How to Approach a VC

There is no shortcut. There is also no magic formula. The key is preparation and in knowing your market, product/service, and in communicating the essence in a crisp manner.

We now know what to keep in mind while contemplating a startup, while hiring, and while writing a plan. And you’ve kept all these and more in mind while structuring your startup plan. It’s now time to raise money to fuel your entrepreneurial aspirations. You are now ready to approach the Venture Capitalist.

The first thing to keep in mind while approaching a VC is to be conscious about time. What that means is that you have to make an impression in the first few minutes. Enter the legendary and apocryphal “elevator pitch”. What this means is that in the time it takes the VC in the elevator to reach his office (which floor would that be on?!), you need to have sold him/her your concept! Essentially, in about 2 minutes or less you are expected to clearly state the raison d’etre for your startup’s existence.

This can only happen if you have a crystal clear understanding of the market and the opportunities. If you cannot explain what your company is all about in a few short crisp sentences, you’ve lost the attention of the VC. This also means that should be a great communicator.

But how does one reach a VC? As usual, there are good ways and bad ways. A bad way is an approach that shows you are ill-prepared or that you have not researched the VC adequately.

For example, is your business in the VC’s area of expertise? Does the VC invest in the stage your company is in? Does the VC have any investments in a competing area? Does the VC typically invest the amount of money you are seeking? etc etc

As you’ve probably guessed by now, sending in a well-researched business plan consequent to a referral is a good way. A VC receives so many plans that that to get attention, a referral is probably the best way. A referral also implies that some kind of quality check has been done. So how does one get a referral? One way is to use the good offices of the Advisory Board or some other intermediary.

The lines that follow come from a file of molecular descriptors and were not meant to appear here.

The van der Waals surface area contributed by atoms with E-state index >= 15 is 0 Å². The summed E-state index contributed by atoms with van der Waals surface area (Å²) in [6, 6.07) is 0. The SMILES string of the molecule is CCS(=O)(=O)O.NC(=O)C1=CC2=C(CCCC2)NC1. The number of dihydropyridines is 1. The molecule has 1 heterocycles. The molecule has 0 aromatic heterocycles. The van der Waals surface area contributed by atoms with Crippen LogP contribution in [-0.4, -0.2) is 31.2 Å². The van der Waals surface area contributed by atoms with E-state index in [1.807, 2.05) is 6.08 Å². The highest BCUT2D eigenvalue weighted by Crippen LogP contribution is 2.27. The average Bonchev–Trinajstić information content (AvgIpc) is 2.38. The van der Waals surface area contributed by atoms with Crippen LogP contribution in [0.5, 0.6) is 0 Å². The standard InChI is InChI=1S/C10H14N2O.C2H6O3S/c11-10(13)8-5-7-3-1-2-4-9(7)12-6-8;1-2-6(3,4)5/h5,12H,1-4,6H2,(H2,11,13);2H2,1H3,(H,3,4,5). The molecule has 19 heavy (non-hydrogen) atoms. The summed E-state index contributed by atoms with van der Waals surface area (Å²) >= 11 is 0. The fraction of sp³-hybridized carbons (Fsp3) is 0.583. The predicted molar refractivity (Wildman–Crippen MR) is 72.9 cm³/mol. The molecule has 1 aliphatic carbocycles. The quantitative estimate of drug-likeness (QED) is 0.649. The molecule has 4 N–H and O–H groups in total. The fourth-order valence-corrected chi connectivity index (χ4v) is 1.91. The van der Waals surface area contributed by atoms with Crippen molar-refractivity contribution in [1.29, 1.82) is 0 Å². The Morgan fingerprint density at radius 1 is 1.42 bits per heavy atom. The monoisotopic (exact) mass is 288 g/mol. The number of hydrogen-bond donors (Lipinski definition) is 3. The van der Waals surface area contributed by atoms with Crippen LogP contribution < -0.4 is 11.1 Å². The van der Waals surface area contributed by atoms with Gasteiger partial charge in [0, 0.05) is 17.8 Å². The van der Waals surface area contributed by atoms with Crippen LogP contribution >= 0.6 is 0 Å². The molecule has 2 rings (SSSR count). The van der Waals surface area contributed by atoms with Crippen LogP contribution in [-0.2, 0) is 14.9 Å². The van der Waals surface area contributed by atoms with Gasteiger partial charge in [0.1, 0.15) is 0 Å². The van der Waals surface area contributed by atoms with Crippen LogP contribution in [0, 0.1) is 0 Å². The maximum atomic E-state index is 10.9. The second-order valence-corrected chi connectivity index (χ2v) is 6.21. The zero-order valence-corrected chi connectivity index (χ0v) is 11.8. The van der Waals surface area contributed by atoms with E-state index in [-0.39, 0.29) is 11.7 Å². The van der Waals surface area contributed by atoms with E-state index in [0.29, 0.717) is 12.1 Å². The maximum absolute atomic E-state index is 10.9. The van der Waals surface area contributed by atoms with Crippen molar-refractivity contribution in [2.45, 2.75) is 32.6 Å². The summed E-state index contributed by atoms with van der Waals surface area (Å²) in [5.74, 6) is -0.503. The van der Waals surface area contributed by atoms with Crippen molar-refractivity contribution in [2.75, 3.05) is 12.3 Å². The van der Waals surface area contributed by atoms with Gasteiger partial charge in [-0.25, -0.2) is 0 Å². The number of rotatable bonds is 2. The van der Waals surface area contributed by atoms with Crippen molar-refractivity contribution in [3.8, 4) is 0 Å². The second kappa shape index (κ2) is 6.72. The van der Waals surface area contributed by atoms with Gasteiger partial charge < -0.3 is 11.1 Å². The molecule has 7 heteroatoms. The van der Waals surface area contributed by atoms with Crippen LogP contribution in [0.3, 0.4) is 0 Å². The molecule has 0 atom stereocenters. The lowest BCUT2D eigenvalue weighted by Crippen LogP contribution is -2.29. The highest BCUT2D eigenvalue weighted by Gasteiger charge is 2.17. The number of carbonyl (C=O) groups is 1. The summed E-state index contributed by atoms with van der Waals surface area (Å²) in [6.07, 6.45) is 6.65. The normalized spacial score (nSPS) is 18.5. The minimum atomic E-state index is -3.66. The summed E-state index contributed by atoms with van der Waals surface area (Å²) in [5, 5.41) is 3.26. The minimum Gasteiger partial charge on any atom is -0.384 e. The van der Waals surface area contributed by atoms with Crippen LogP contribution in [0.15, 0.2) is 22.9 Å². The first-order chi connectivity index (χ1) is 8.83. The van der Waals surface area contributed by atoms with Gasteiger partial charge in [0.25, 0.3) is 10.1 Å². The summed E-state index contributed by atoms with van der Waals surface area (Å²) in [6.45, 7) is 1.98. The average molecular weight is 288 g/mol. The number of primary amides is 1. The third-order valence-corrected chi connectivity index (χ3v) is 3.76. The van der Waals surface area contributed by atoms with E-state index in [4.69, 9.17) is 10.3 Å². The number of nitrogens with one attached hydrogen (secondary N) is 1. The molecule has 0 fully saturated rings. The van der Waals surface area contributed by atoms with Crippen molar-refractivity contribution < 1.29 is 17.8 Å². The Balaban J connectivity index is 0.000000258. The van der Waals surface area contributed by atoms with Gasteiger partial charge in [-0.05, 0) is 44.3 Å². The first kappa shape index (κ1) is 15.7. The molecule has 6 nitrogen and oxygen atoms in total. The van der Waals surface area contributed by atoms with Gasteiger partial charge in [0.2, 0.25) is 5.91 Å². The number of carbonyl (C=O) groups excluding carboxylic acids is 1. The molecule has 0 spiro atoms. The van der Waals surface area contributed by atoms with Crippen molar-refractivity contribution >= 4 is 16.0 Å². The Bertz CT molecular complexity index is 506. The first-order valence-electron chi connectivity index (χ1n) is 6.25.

In cases, where a cold-contact just has to be done, the Executive Summary should be first sent in. This is a 2-3 page document that captures the profiles of the key team members, the market need / opportunity , the unique offering , the business model, revenue projections, and some info on how much money is being sought and for what purpose.

This should be a well written, professional and crisp document. Make sure there are no spelling mistakes! If this is of interest, the VC will probably call you for a meeting. Go well prepared for the discussion. As the old saying goes, “you won’t get a second chance to make a first impression”!

Approaching a VC should be the job of the CEO. The CEO makes the elevator pitch, the main presentations and answers all the key questions about the company, the market, the positioning of the company, the road-map etc. It is a good idea to meet the VCs with the key team members in tow as it gives the VC a good perspective of the dynamics and competencies in the management team.

Make sure the team members are well prepared. For example, the marketing person should be able to answer questions about the market, positioning, customer/prospects, pricing etc.

In VC presentations, remember you are unlikely to get more than 30 to 40 minutes to make your case. Again, you should demonstrate focus. In your idea and in your execution plan. Practice with a few “friendly” VCs, take inputs from the Advisory Board, talk to experts and those who’ve “been there, done that”. This could be critical!

There is no shortcut. There is also no magic formula. The key is preparation and in knowing your market, product/service, and in communicating the essence in a crisp manner.

All the best!

This article was originally published in VentureKatalyst, India’s first e-zine aimed at entrepreneurs, started by Sanjay Anandaram.



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